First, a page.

Porn Producer Scammed Harvard Professor Over the Wife of Jesus

Discussion in 'Off-topic Discussion' started by onceaking, Aug 10, 2020.

  1. onceaking

    onceaking Fapstronaut

    Crazy story that's written by Candida Moss in The Daily Beast.

    Here's some extracts from the article:

    In September 2012, late in the evening of the penultimate day of the 10th International Congress on Coptic Studies, academic luminary and Harvard professor Karen King announced the discovery of a previously unknown early Christian text that she called the Gospel of Jesus’ Wife (GJW). King’s discovery made headlines around the world because one line of the fragment read “Jesus said to them, ‘my wife…’” and then broke off. Was Jesus referring to his wife?...

    The only journalist in the room for King’s talk in 2012 was Ariel Sabar, then a freelancer for Smithsonian Magazine. Though the story was initially delegated to him by an editor, for Sabar his interviews with King and trip to Rome were the beginning of a seven-year journey that culminates with the publication of his fascinating new book, Veritas: A Harvard Professor, a Con Man and the Gospel of Jesus's Wife...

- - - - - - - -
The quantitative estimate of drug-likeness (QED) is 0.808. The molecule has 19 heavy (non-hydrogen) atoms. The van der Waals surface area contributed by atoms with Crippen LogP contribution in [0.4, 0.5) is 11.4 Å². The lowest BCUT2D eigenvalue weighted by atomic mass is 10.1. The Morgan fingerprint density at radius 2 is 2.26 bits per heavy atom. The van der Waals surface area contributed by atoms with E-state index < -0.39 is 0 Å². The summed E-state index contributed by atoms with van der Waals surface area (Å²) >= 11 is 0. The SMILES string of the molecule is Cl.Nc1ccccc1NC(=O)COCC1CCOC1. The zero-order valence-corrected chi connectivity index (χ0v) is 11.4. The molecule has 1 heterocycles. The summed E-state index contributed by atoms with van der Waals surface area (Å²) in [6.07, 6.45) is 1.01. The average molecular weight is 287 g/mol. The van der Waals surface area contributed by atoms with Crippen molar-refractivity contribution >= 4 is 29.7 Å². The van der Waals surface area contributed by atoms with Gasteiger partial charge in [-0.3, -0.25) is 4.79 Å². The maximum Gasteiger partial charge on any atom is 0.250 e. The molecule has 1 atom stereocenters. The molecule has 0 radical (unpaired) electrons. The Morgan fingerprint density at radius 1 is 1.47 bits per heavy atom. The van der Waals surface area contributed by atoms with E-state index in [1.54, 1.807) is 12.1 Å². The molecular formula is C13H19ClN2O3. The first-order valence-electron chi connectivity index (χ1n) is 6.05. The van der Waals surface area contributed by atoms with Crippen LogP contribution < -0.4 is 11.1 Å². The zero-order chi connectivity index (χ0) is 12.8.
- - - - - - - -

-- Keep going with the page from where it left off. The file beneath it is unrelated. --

In the end though, it was Sabar himself who would drive the final nail into the coffin. The provenance information that King had received was forged. Years of meticulous research and persistent interview requests eventually brought Sabar to the door of Walter Fritz, a 50-year-old Floridian who had emigrated to the U.S. from Germany. Fritz, a failed wannabe Egyptologist, originally hailed from Bavaria, where he had been raised by a single mother in a small town. Three weeks before King’s announcement in 2012, Sabar discovered, Fritz had registered the domain gospelofjesuswife.com
    online using his personal information. Digging deeper, things started to take an unexpected turn.

    This was not the only domain name owned by Walter Fritz.
    For roughly a decade, beginning in 2003, he and his wife had hosted and run a “hotwife”-themed pornography site that advertised his wife as “America’s #1 **** Wife.” (A hotwife, a carefully crafted Google search will tell you, is a woman who engages in sexual acts with men other than her husband and often in front of him).
    Fritz, it turned out, was the owner of the papyrus and almost certainly the forger of the writing on it. He had taken some basic Coptic, had had access to real ancient papyrus, and had a sex-positive anti-Catholic bias. In what sounds like the punchline of an internet game, “Florida Man Runs Pornography Business and Forges Christian Gospel.”
     

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